ALSO: In case you cannot access any of the #maladaptation papers mentioned here, please write directly to the authors who will be more than happy to share them and any others.
Adding on here to consolidate some additional fantastic threads, via @AndrewSPotts. See his thread here:
Worth calling out the thread by @timmcdonnell that highlights examples from Chapter 16 of #WGII #IPCC.
I also want to point to really interesting work done on the Politics of Maladaptation by Glover and Granberg (cannot find them on twitter). doi.org/10.3390/cli905…
And if you are interested in other #IPCC authors working in this space, don't miss @_chandnisingh, @mkvaalst, @CoughlanClimate, Diana Reckien & Alexandre Magnan (the latter two not on Twitter)

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More from @schipper_lisa

Mar 3
'Where are the numbers in the new #IPCC #WGII report??'
Irate journalists demanded to know at a press briefing with some IPCC authors over the weekend. A brief thread on why this IPCC report may contain the most (and most robust) qualitative social science knowledge yet.
The #IPCC process has been critiqued for being positivist and reductionist - favouring messages with numbers over descriptive contextual knowledge. @NavrozDubash, @MulugettaYacob and I attempted to summarise this here last year: link.springer.com/article/10.100…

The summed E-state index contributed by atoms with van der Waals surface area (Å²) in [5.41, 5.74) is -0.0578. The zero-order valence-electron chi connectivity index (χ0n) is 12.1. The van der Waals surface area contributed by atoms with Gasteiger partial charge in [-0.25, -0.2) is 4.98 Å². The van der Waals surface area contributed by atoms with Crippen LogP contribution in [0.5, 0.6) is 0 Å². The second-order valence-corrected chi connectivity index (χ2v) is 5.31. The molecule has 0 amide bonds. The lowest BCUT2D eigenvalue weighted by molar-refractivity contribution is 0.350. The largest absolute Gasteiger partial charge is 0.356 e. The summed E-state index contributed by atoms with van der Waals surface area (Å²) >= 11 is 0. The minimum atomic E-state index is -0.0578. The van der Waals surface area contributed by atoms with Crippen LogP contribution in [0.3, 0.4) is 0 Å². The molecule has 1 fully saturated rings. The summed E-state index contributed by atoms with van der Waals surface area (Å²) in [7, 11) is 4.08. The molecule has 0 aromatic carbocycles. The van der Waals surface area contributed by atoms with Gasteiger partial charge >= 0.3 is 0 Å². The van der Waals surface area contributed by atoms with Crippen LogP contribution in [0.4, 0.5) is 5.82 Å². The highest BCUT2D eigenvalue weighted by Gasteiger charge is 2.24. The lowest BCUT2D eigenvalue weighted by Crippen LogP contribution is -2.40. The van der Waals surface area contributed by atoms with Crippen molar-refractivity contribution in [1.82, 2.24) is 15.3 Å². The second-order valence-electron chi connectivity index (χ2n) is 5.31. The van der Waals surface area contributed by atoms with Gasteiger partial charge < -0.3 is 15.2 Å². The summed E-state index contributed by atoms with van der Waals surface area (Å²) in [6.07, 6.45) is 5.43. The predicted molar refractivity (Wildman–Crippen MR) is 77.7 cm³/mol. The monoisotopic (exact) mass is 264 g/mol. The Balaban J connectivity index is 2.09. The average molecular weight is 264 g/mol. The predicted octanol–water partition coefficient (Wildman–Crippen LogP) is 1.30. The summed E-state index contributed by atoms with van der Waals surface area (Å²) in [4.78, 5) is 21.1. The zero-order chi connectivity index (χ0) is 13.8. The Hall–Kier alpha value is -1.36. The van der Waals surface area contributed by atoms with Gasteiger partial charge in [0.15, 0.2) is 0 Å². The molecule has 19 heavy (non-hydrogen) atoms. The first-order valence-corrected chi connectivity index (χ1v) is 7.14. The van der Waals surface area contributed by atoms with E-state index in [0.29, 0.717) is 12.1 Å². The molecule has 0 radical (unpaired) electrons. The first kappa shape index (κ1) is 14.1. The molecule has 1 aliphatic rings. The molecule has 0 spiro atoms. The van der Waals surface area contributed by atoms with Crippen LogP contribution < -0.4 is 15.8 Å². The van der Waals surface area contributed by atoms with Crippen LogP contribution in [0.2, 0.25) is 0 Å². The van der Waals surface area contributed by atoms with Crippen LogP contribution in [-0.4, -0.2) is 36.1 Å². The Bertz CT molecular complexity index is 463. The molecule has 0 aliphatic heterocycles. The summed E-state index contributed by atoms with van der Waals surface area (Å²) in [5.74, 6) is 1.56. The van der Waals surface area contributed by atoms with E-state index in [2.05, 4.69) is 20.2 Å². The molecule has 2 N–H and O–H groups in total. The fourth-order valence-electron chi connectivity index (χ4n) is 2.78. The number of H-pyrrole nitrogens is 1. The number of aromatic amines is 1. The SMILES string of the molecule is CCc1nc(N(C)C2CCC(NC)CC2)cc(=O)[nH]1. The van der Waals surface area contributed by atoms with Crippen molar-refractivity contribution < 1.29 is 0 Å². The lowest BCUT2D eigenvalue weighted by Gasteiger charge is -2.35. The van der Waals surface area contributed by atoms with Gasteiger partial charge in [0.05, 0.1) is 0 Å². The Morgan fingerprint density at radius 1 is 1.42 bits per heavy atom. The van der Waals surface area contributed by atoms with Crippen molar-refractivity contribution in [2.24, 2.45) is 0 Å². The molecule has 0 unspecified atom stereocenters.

We drew on established arguments, for example by Castree et al (2014) that previous efforts to consolidate climate change knowledge 'reveal a limited conception of social science and virtually ignore the humanities'. nature.com/articles/nclim…
Read 12 tweets
Mar 2
1. I am a Co-ordinating lead author of the #IPCC #WGII Chapter 18 on Climate resilient development (CRD) pathways, along with @AromarRevi and @bl_preston. CRD a foundational concept for the WGII report. But what is it? #ClimateReport #IPCC
2. The key message of #IPCC #WGII #AR6 Ch 18 is: Every development choice now moves us toward or away from a climate resilient future. This means that more than before, we see the connection of #SustainableDevelopment and climate change.
3. #ClimateResilientDevelopment (#CRD) is defined as the strategic combination of adaptation to climate change with mitigation of greenhouse gas emissions to support sustainable development. #ClimateReport #IPCC #WGII.
Read 19 tweets
Feb 28
Today the #IPCC #WGII report for #AR6 (6th Assessment Report) is released. But there seems to be much confusion about the report, and the document that was just negotiated by member countries during the last two weeks. A quick explainer thread🧵👇🏿👇🏼#ClimateReport
The full 'report' of #IPCC's Working Group II on 'Impacts, Adaptation and Vulnerability' contains 18 chapters and 7 cross-chapter papers. Chapters: 1 intro, 7 regional, 7 thematic/sectoral, 3 synthesis ch focussing on risk, adaptation and #climateresilientdevelopment.
The #IPCC #WGII Summary for Policymakers (SPM) accompanies the report and is a shorter document (35pp in Word) that brings together the findings across the entire WGII report with an emphasis on observed and projected impacts, adaptation and climate resilient development
Read 6 tweets